The amount of traffic that comes through the intersection of Highland Street and Poplar Avenue has made it a favorite of causes through the years – from war protestors and advocates to those on both sides of the death penalty, and, more recently, city employees upset over benefit changes.

52. Fed Survey Finds Moderate Growth Across the US -

WASHINGTON (AP) – The U.S. economy strengthened in all regions of the country in July and August, in areas from consumer spending to auto sales to tourism, the Federal Reserve reported in a survey released Wednesday.

53. Yellen: Job Market Makes Fed Hesitant on Rate Hike -

JACKSON HOLE, Wyoming (AP) – Federal Reserve Chair Janet Yellen said Friday that the Great Recession complicated the Fed's ability to assess the U.S. job market and made it harder to determine when to adjust interest rates.

54. Titans Offense Looks Like NFL Product -

Exciting. Now, there’s a word that hasn’t been associated much with the Tennessee Titans in recent years.

But based on the early preseason, Coach Ken Whisenhunt is fielding a Titans team that might actually be worth watching.

55. Applications for US Unemployment Aid Fall to 298,000 -

WASHINGTON (AP) – Fewer people applied for U.S. unemployment benefits last week, another sign the job market is improving.

The Labor Department said Thursday that weekly claims for jobless aid fell 14,000 last week to a seasonally adjusted 298,000. The prior week's figures were revised up slightly to 311,000.

56. Humes Rises From Bottom 5 Percent of Tennessee Schools -

Humes Preparatory Academy is no longer in the bottom 5 percent of schools in the state in terms of student achievement, as measured by state education officials.

That according to school-by-school test data from the Tennessee Comprehensive Assessment Program (TCAP) and Tennessee Value Added Assessment System (TVAAS) data, released by state education officials Tuesday, Aug. 19, in Nashville.

57. Fight to Save Printers Alley a Family Affair -

“How does it feel to be on your own?” Fritz Hester turns Dylan’s “Like a Rolling Stone” into a surging blues tune that spills out of the Bourbon Street Blues and Boogie Bar into the thick, cigarette and beer-flavored humidity stifling Printers Alley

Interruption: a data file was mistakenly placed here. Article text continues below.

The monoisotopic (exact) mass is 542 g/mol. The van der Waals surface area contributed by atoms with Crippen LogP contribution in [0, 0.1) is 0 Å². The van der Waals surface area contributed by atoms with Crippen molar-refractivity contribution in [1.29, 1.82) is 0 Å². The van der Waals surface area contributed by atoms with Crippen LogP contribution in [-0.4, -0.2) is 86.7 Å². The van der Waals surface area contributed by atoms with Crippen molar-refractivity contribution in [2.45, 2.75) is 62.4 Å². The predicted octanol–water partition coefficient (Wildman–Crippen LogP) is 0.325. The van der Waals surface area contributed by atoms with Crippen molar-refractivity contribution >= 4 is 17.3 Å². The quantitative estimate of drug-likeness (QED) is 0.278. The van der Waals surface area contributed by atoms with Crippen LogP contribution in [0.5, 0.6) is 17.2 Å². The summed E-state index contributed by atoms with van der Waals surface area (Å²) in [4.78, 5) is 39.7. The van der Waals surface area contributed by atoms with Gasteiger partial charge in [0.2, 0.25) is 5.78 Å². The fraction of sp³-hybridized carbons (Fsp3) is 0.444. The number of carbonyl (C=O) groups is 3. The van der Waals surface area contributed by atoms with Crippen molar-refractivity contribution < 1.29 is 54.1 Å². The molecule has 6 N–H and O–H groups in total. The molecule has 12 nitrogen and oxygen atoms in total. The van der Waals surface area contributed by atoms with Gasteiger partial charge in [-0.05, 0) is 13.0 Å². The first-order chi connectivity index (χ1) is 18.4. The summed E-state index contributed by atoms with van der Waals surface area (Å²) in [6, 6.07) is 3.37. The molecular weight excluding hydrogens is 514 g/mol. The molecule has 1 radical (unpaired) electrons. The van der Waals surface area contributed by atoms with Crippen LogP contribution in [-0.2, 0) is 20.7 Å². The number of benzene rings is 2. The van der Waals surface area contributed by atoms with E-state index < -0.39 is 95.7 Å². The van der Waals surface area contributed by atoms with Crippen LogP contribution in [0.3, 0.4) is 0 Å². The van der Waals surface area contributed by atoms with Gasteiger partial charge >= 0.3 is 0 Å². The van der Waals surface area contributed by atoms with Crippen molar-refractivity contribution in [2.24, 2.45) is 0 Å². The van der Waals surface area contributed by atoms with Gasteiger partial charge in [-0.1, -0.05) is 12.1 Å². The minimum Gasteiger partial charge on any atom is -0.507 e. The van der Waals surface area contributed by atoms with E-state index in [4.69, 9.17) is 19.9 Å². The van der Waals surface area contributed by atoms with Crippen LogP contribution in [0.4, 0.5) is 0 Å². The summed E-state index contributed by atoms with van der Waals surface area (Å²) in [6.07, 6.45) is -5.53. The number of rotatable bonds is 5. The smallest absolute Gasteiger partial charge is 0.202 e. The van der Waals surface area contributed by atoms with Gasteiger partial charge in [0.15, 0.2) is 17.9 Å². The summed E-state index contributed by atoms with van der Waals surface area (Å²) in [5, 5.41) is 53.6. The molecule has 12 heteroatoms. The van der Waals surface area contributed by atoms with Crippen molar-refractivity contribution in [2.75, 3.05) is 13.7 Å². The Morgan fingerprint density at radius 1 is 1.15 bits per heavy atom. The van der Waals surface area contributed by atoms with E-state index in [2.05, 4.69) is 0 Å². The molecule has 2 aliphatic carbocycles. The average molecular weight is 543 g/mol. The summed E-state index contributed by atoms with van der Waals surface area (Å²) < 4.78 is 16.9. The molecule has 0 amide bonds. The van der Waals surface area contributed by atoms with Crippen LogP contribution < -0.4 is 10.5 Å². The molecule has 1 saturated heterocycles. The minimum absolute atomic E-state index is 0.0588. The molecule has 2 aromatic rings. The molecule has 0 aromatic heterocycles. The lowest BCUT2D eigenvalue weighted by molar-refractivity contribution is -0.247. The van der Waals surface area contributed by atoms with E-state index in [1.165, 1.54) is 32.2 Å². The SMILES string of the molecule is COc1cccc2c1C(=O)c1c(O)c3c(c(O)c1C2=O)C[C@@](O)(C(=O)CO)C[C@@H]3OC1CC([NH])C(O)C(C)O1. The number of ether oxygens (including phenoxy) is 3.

58. Reshaping a City, One Lot at a Time -

John G. Brittle Jr. doesn’t have an office. He has a war room. The space, crowded with maps, charts, books, piles of paper and marked-up spreadsheets, is ground zero for InfillNashville, the 10-person team of site selection specialists that Brittle leads at Village Real Estate Services.

59. US Job Growth Eases but Tops 200,000 for a Sixth Month -

WASHINGTON (AP) — A sixth straight month of solid 200,000-plus job growth in July reinforced growing evidence that the U.S. economy is accelerating after five years of sluggish expansion.

60. As US Job Market Strengthens, Many Don't Feel It -

WASHINGTON (AP) — For millions of workers, happy days aren't quite here again.

Though the U.S. unemployment rate has plunged since the start of last year to a five-year low of 6.1 percent, the Gallup Organization has found that consumers' view of the economy is the glummest it's been in seven months.

61. Uphill Climb -

Shelby County’s homebuilding industry is off to a slow start in 2014, with builders filing 16.6 percent fewer permits in the second quarter than in the same three-month period a year ago.

Builders filed 245 permits in Shelby County in the second quarter, compared with 294 permits in the second quarter of 2013, according to real estate information company Chandler Reports, www.chandlerreports.com. Builders filed 191 permits in the first quarter.

62. US Companies Post Most Jobs in 7 Years in May -

WASHINGTON (AP) – U.S. employers advertised more jobs in May than in any month in the past seven years, a sign that this year's strong hiring trend is likely to continue.

More Americans also quit their jobs, a good sign because it usually occurs when workers find new and higher-paying jobs. It also opens up more positions for those out of work.

63. Why a Grim US Economic Picture is Brightening -

WASHINGTON (AP) – When the government updates its estimate Wednesday of how the U.S. economy fared last quarter, the number is pretty sure to be ugly. Horrible even.

The economy likely shrank at an annual rate of nearly 2 percent in the January-March quarter, economists estimate. That would be its bleakest performance since early 2009 in the depths of the Great Recession.

64. Calm Amidst the ‘Storm’ -

The S&P 500 continues to inch ever so closer to the 2,000 mark, while volatility measures remain historically low. Furthermore, there have been 43 consecutive days where the S&P 500 has registered a daily return mark within the -1 percent to +1 percent band.

65. Average US 30-Year Mortgage Rate at 4.17 Percent -

WASHINGTON (AP) – Average U.S. rates on fixed mortgages eased slightly this week, remaining near historic lows.

Mortgage buyer Freddie Mac said Thursday the average rate for a 30-year loan declined to 4.17 percent from 4.20 percent last week. The average for the 15-year mortgage dipped to 3.30 percent from 3.31 percent.

66. Yellen: US Economy Still Needs Help From Fed -

WASHINGTON (AP) – The U.S. economy still isn't healthy enough to grow at a consistently strong pace without the Federal Reserve's help.

That was the message Fed Chair Janet Yellen sent Wednesday at a news conference after the central bank ended a two-day policy meeting.

67. Wilkins Targets Cohen as ‘Career Politician’ -